Goodman: A prescription for repairing Congress

Published July 27, 2017

The only thing more unpopular today than NFL commissioner Roger Goodell at a New England Patriots game or Mel Gibson at a bat mitzvah is Congress.

Exhibit A: Recent Gallup polls show Congress stuck in the starting gate. Only 12 percent of Americans express confidence in it, while three out of four believe the institution merits a scarlet letter of dishonor.

Both parties. Conservatives and liberals. Men and women.

Congress is mired in a muck of mediocrity. Instead of solidifying our economy, safeguarding our defense and ensuring the nation's health, the players seem more determined to protect their health.

Instead of working together, they work each other over, fueled by shards of opposition research funneled to them by special interests whose only interest is themselves. This man-made dissonance fosters what we have in Washington today: a broken system with broken players who habitually break promises they may have wanted to keep but no longer can.

This Beltway culture thrives on winners and losers, reflecting a wave of intolerance that has divided this country more than at any time since the Civil War. The difference is instead of North versus South, it's now them versus us.

This is where we should look to the past to inform our future.

Not so long ago, two leaders came together and gave even the most cynical among us a reason to cheer. They were two leaders who felt it was more important to advance the interests of the nation than their own, that loyalty to country supersedes allegiance to party.

President Ronald Reagan, the Republican, was the "great communicator." House Speaker Tip O'Neill, the Democrat, was the great "personifier." The former was swept into office because Americans wanted big change at a time when inflation soared, Iranian-held hostages were stuck and America had lost its swagger. The latter occupied an office that in some fashion was the target of that public discontent, yet he was committed to doing something about it.

Reagan told O'Neill he needed help. O'Neill said to Reagan he would "cooperate in every way." Both meant it, both stood by it and the nation thrived.

Reagan the conservative, O'Neill the liberal, pulling together for a united America.

They crafted bipartisan compromises that helped save Social Security, pumped money into family budgets with huge tax cuts, funded infrastructure improvements with a modest rise in the gas tax and let Russia know that expansionism would be met with Americanism.

They adored compromise. They abhorred stalemate. They replaced red versus blue with red, white and blue.

To be clear, they weren't the first patriots to do this on behalf of home and country.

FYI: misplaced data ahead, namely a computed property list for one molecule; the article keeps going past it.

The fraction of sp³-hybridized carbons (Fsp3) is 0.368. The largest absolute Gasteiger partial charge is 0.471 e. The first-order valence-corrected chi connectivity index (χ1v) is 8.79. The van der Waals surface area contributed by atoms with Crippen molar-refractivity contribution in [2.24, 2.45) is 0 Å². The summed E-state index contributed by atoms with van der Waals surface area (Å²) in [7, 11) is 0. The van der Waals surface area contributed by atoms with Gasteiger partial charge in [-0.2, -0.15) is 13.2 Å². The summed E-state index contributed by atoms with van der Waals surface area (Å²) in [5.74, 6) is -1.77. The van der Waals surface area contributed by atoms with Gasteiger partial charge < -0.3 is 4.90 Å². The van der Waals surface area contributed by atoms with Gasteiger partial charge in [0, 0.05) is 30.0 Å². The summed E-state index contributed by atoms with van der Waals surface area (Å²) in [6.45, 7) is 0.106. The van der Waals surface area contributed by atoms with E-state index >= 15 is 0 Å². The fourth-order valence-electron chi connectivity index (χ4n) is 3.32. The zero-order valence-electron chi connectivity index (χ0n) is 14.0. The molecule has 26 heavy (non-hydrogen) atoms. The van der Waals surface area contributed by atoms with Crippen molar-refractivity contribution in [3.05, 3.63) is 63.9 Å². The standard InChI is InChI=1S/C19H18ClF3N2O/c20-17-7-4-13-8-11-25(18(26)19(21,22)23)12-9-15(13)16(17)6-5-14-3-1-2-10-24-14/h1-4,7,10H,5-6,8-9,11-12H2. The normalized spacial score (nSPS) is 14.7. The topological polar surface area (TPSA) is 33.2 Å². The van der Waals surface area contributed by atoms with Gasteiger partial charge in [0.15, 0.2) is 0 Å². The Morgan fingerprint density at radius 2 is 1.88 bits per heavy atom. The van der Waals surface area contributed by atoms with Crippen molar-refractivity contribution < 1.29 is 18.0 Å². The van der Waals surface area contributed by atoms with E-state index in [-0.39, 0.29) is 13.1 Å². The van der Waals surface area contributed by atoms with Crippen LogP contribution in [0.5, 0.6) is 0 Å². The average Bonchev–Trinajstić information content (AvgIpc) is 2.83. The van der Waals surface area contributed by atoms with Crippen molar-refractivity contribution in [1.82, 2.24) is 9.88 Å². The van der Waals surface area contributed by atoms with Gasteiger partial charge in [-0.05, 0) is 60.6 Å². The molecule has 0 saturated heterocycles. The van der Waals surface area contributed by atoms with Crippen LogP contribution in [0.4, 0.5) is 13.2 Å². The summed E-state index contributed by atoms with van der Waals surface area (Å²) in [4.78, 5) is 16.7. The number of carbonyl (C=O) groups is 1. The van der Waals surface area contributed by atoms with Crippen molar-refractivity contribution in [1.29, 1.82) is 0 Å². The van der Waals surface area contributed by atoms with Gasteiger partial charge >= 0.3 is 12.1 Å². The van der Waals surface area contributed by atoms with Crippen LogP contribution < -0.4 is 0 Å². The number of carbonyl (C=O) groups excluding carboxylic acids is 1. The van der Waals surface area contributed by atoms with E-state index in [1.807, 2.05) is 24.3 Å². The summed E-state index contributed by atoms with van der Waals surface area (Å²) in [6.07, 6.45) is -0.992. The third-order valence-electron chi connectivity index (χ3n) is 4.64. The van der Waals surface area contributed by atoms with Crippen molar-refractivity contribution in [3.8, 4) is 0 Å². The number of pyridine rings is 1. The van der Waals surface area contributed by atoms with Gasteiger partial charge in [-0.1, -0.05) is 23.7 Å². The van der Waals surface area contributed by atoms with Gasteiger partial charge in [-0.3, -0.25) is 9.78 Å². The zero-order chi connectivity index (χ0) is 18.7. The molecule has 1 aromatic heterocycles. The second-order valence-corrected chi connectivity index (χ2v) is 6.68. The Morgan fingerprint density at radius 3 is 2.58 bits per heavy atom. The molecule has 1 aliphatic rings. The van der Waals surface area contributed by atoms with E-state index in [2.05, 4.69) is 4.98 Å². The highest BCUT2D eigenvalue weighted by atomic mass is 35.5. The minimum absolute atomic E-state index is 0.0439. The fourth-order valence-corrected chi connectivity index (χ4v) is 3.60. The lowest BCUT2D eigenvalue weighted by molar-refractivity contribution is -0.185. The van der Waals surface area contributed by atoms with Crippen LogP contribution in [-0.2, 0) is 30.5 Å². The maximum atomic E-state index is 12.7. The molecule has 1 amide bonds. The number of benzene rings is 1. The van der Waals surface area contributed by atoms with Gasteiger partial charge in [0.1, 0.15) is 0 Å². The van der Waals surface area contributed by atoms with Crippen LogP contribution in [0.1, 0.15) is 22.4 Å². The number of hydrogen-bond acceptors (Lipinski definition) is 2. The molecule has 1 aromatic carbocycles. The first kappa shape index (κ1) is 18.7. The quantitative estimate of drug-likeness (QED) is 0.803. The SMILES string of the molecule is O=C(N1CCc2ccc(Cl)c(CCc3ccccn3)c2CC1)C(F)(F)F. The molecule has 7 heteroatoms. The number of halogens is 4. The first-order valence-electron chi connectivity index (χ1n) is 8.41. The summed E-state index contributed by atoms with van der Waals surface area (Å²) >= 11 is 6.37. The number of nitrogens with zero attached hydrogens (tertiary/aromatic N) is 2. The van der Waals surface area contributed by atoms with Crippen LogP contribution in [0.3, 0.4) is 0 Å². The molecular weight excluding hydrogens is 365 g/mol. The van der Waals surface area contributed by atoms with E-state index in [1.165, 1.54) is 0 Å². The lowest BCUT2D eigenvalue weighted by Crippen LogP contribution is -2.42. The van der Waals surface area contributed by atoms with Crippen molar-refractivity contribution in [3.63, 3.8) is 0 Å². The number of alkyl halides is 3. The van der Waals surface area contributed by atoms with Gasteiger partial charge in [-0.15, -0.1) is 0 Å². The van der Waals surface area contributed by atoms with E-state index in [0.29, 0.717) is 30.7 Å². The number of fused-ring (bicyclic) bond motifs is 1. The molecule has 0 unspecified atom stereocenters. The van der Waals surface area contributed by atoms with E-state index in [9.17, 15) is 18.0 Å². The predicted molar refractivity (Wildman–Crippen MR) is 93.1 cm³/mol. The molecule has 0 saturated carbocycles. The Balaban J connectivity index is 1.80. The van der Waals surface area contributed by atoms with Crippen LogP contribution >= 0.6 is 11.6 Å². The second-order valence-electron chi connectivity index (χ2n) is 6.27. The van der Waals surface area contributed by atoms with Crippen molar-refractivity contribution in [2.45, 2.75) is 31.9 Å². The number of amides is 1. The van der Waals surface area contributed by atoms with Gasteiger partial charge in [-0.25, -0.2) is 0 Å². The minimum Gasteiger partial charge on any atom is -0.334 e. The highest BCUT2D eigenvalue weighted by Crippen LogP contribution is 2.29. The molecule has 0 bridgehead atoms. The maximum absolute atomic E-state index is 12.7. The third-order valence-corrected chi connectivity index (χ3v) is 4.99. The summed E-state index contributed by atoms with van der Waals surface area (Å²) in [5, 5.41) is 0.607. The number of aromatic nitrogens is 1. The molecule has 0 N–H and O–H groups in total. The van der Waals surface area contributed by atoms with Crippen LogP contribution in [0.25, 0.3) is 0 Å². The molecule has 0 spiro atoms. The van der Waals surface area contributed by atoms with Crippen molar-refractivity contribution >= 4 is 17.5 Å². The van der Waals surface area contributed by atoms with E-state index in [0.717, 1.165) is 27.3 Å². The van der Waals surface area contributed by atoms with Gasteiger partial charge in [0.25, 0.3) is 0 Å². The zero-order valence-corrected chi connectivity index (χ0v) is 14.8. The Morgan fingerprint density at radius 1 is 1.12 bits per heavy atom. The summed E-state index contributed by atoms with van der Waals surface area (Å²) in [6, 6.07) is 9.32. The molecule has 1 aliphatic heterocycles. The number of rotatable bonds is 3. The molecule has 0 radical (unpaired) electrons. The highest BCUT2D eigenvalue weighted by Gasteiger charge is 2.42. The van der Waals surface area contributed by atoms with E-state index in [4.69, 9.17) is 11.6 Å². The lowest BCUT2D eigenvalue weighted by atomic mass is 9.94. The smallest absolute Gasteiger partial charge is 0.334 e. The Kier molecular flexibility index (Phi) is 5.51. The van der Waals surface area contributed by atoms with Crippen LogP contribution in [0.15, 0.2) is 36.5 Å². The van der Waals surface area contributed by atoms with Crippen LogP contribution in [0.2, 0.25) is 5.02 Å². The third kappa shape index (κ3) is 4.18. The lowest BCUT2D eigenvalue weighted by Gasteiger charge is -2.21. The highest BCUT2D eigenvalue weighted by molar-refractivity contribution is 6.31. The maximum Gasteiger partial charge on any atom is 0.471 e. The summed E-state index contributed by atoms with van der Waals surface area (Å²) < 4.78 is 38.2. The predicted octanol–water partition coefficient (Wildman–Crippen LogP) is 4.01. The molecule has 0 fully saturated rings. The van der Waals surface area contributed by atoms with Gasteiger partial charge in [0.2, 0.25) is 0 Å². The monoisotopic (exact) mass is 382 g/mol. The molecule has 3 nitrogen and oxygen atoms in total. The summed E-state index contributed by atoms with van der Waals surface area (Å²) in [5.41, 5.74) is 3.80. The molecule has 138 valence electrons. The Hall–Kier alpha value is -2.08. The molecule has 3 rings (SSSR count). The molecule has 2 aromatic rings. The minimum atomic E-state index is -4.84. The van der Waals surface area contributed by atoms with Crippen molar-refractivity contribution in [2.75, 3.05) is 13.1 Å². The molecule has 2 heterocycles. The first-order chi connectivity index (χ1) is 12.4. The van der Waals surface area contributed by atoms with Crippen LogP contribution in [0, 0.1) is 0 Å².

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Henry Clay compromised to save a nation rent by hateful divide.

Robert LaFollette did the same to bring a woman's right to vote out of the back closet. Arthur Vandenberg used it to replace isolationism with the Marshall Plan and United Nations.

To improve their dismal approval ratings, today's Congress should borrow a few pages from their notebooks. To wit, Mitch McConnell and Chuck Schumer, Paul Ryan and Nancy Pelosi, should do something wholly unexpected by getting off their soapboxes and into the batter's box. Together.

Instead of waiting to react to the latest presidential tweet, they can show they're ready to get back to doing the nation's business.

Start with infrastructure. Who can be against America rebuilding its bridges, highways and cyber-highways? Make it big and bold, like FDR's WPA that created more than 3 million jobs and renewed American pride.

Move next to tax reform to give the American middle class what the upper class takes for granted: a chance to live the dream.

Then bring it home on the most challenging terrain of all — health care — where you ask every player to sacrifice a little to achieve the unimaginable: a bipartisan, truly American health plan.

Mark Twain said it all. "Always do right. It will gratify some people, but astonish the rest." We could all use a touch of astonishment.

Ours is a nation built with confidence and bred for challenge. We pursue things that have never been, to achieve things that never were, to realize what we want to become.

Ronald Reagan and Tip O'Neill were neither ideological soulmates nor the best of friends, but when they came together they were two of the best things that ever happened for America.

Today, Congress needs a little of both if it wants to reclaim the right to lead.

Adam Goodman is a national Republican media consultant based in St. Petersburg and the first Edward R. Murrow Fellow at Tufts University's Fletcher School of Law and Diplomacy. He wrote this exclusively for the Tampa Bay Times.